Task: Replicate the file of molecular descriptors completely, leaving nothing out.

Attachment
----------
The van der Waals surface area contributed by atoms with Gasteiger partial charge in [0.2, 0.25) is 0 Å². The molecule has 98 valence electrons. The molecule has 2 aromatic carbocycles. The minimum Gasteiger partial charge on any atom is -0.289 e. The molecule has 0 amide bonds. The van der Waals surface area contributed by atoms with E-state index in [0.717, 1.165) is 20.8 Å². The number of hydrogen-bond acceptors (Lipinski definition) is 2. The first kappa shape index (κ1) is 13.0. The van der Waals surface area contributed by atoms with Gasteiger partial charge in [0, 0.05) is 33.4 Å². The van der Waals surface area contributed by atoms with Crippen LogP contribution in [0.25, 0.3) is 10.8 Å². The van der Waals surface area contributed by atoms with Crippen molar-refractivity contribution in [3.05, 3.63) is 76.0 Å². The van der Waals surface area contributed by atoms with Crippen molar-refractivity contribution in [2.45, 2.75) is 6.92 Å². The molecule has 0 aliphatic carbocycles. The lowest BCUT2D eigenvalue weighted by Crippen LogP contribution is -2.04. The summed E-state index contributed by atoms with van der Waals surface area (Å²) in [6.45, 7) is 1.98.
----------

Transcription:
The van der Waals surface area contributed by atoms with Gasteiger partial charge in [0.2, 0.25) is 0 Å². The molecule has 98 valence electrons. The molecule has 2 aromatic carbocycles. The minimum Gasteiger partial charge on any atom is -0.289 e. The molecule has 0 amide bonds. The van der Waals surface area contributed by atoms with E-state index in [0.717, 1.165) is 20.8 Å². The number of hydrogen-bond acceptors (Lipinski definition) is 2. The first kappa shape index (κ1) is 13.0. The van der Waals surface area contributed by atoms with Gasteiger partial charge in [0, 0.05) is 33.4 Å². The van der Waals surface area contributed by atoms with Crippen LogP contribution in [0.25, 0.3) is 10.8 Å². The van der Waals surface area contributed by atoms with Crippen molar-refractivity contribution in [3.05, 3.63) is 76.0 Å². The van der Waals surface area contributed by atoms with Crippen molar-refractivity contribution in [2.45, 2.75) is 6.92 Å². The molecule has 0 aliphatic carbocycles. The lowest BCUT2D eigenvalue weighted by Crippen LogP contribution is -2.04. The summed E-state index contributed by atoms with van der Waals surface area (Å²) in [6.45, 7) is 1.98.